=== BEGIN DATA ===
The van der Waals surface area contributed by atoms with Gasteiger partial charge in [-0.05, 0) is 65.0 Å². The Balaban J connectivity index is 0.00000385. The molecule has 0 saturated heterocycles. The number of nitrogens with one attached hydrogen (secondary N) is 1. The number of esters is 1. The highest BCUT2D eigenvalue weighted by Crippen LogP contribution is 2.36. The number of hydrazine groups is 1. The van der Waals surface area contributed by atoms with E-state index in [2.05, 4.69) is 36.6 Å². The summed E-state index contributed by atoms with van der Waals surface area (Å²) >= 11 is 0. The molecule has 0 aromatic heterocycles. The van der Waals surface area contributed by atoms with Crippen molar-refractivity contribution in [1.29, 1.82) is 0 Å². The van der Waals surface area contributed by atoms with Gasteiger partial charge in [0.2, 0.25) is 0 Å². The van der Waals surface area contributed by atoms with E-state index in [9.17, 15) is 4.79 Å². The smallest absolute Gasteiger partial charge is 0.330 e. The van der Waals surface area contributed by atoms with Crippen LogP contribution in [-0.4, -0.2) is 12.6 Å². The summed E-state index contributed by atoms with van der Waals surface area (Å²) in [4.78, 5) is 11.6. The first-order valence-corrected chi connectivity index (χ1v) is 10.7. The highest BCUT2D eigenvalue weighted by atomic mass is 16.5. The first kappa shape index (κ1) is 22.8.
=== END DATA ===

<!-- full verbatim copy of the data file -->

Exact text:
The van der Waals surface area contributed by atoms with Gasteiger partial charge in [-0.05, 0) is 65.0 Å². The Balaban J connectivity index is 0.00000385. The molecule has 0 saturated heterocycles. The number of nitrogens with one attached hydrogen (secondary N) is 1. The number of esters is 1. The highest BCUT2D eigenvalue weighted by Crippen LogP contribution is 2.36. The number of hydrazine groups is 1. The van der Waals surface area contributed by atoms with E-state index in [2.05, 4.69) is 36.6 Å². The summed E-state index contributed by atoms with van der Waals surface area (Å²) >= 11 is 0. The molecule has 0 aromatic heterocycles. The van der Waals surface area contributed by atoms with Crippen molar-refractivity contribution in [1.29, 1.82) is 0 Å². The van der Waals surface area contributed by atoms with Gasteiger partial charge in [0.2, 0.25) is 0 Å². The van der Waals surface area contributed by atoms with E-state index in [9.17, 15) is 4.79 Å². The smallest absolute Gasteiger partial charge is 0.330 e. The van der Waals surface area contributed by atoms with Crippen LogP contribution in [-0.4, -0.2) is 12.6 Å². The summed E-state index contributed by atoms with van der Waals surface area (Å²) in [4.78, 5) is 11.6. The first-order valence-corrected chi connectivity index (χ1v) is 10.7. The highest BCUT2D eigenvalue weighted by atomic mass is 16.5. The first kappa shape index (κ1) is 22.8.